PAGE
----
Should You Pat Down Steak?
Patting down a steak before grilling creates a dry surface that produces a more flavorful sear. It also ensures that more of the grill’s heat energy is going toward cooking the protein in the meat fibers, rather than wasting it evaporating surface moisture.
There are strategic ways to employ the steak patting technique to maximize the Maillard process in a way that enhances the flavor of the sear. All it takes is a little extra salt, a little time, and some clean paper towels
If you lightly salt the steak in advance and let it sit for 20 minutes, the salt will start to draw out some of the water-soluble proteins to the surface of the meat. You can then use a clean paper towel or tea towel to pat the steak dry, which will remove the moisture while intensifying some of the natural beef flavors.
Marinated steaks don’t need to be patted down, as this would just wipe away the seasoning. Dry rubbed steaks can be patted down to remove any residual surface moister. Then you can apply a little more dry rub right before bringing it to the hot grill grates.
What Patting Down Steak Does
This is a technique that you can use with most cut-down pieces of meat like pork chops, lamb chops, and even chicken breasts. Though it won’t do much with processed meats like hamburger patties or all-beef hot dogs.
When You Would Need to Pat Down a Steak
You should pat down your steak right before you bring it to the grill. If you’ve seasoned it in advance the patting might take away some of the salt, pepper, and other seasonings.
If you’re making a steak that’s been soaking in a wet marinade, patting might be a bad idea, as it will take away some of the seasonings from the surface.
The benefits of patting still apply to dry rubbed steaks, as the salt in most dry rubs draws out excess moisture. Just be sure to apply a light coating of seasoning after patting to replace any trace seasonings that depart on the backside of the paper towel.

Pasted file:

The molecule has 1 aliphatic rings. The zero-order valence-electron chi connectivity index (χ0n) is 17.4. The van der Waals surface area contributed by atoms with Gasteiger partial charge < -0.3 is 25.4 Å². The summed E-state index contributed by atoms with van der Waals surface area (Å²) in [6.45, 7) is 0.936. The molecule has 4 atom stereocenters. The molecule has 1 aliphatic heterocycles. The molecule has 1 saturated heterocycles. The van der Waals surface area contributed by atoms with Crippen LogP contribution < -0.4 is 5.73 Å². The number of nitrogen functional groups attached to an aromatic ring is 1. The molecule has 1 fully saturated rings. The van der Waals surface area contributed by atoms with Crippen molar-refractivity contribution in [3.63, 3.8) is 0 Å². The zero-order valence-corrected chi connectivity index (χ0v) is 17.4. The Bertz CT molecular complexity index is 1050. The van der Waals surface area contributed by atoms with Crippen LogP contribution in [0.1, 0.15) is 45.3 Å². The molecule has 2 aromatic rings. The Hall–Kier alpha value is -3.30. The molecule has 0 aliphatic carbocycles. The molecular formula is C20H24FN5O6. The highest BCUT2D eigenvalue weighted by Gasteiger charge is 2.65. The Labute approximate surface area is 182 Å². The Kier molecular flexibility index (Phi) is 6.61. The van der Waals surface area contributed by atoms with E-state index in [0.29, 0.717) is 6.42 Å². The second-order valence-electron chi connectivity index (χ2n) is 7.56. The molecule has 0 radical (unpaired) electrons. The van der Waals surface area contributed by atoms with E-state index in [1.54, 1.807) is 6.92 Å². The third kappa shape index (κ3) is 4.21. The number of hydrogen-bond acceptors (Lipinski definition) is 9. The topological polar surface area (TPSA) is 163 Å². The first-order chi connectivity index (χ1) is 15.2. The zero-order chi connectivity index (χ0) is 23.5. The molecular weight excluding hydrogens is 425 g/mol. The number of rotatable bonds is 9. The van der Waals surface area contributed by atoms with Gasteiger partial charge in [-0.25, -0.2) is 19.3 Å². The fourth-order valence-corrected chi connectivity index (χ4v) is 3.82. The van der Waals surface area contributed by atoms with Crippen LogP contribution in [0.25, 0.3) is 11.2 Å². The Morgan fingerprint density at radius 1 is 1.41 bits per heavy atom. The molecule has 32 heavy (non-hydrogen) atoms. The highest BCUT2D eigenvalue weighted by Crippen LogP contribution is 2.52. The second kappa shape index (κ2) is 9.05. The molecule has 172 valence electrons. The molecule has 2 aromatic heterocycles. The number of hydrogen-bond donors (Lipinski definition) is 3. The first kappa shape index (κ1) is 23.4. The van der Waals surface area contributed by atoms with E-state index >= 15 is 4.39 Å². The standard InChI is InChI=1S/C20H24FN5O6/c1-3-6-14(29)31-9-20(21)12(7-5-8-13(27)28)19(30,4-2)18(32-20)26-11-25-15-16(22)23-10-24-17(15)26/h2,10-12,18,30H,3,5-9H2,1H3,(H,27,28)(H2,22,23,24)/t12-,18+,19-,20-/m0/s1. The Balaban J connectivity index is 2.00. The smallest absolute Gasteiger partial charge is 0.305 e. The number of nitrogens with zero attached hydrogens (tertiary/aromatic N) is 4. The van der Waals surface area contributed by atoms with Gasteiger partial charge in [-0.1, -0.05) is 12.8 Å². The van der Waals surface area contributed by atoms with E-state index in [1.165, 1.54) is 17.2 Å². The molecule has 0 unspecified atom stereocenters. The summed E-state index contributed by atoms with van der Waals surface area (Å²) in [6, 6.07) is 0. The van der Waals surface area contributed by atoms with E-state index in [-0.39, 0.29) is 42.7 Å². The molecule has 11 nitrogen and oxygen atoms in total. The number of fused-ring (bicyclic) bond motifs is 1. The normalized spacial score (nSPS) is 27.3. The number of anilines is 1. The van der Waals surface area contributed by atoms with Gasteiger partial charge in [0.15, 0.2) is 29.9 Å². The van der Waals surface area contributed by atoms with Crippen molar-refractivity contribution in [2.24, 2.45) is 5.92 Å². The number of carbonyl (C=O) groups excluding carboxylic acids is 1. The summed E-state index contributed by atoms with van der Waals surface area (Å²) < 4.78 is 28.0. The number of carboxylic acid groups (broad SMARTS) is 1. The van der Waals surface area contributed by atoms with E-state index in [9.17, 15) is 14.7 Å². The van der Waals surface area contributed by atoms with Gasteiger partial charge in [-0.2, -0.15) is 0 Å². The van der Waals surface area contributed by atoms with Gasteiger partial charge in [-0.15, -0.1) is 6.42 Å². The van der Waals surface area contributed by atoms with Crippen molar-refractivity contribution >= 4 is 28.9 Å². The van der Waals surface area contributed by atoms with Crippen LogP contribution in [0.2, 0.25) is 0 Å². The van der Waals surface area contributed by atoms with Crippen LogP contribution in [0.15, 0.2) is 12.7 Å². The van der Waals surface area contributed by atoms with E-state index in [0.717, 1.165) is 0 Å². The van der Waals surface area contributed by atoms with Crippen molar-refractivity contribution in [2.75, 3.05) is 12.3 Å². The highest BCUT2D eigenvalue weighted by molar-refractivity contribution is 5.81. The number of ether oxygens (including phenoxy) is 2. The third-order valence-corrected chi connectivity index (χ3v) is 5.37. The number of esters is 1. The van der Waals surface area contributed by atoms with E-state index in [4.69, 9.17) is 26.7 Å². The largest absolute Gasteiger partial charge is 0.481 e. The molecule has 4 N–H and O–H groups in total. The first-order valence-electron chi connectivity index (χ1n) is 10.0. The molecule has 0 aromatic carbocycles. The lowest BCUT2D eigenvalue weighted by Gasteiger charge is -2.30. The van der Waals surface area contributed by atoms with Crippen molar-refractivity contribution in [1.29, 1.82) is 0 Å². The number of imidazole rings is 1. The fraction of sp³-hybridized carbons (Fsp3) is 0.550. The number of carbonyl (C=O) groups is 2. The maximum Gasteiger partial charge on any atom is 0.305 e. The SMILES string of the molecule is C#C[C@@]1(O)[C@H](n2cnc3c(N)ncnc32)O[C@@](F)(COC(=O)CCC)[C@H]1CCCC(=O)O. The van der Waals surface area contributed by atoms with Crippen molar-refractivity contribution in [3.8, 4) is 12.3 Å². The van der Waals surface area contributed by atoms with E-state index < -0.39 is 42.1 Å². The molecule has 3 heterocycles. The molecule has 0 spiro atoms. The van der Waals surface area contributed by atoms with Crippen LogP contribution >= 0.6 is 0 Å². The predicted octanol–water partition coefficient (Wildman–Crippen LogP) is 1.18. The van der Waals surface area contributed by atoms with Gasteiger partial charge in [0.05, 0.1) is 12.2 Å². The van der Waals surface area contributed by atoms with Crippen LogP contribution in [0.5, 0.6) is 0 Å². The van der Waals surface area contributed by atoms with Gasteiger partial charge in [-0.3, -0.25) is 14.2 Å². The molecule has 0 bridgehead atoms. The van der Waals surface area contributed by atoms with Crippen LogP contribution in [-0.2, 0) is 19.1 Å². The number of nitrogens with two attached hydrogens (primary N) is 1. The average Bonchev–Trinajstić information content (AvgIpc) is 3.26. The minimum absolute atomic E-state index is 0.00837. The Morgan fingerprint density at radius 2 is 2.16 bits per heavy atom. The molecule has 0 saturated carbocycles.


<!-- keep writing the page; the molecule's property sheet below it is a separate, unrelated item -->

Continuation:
Patting a steak is a great way to dry the surface and maximize the heat transfer between the grill grates and the surface of the meat to produce a more flavorful sear. You can even take this up a notch if you salt your steak and let it sit, fully wrapped on the counter for 20 minutes while you preheat the grill.
This will draw out more water-soluble proteins which you can pat away. You can then pat the steak dry, lightly season it again, and bring it directly out to the grill.
This technique works great for steaks that are seasoned simply with salt, pepper, and other reasonably dry seasonings. Though it’s not a great idea for a steak that’s been marinated, as you’ll likely end up wiping away a lot of the complex surface seasonings.
For a steak that’s coated in dry rub seasoning, you can still pat it down to dry the surface. Just reapply a little dry rub again to make sure it’s fully seasoned to your taste.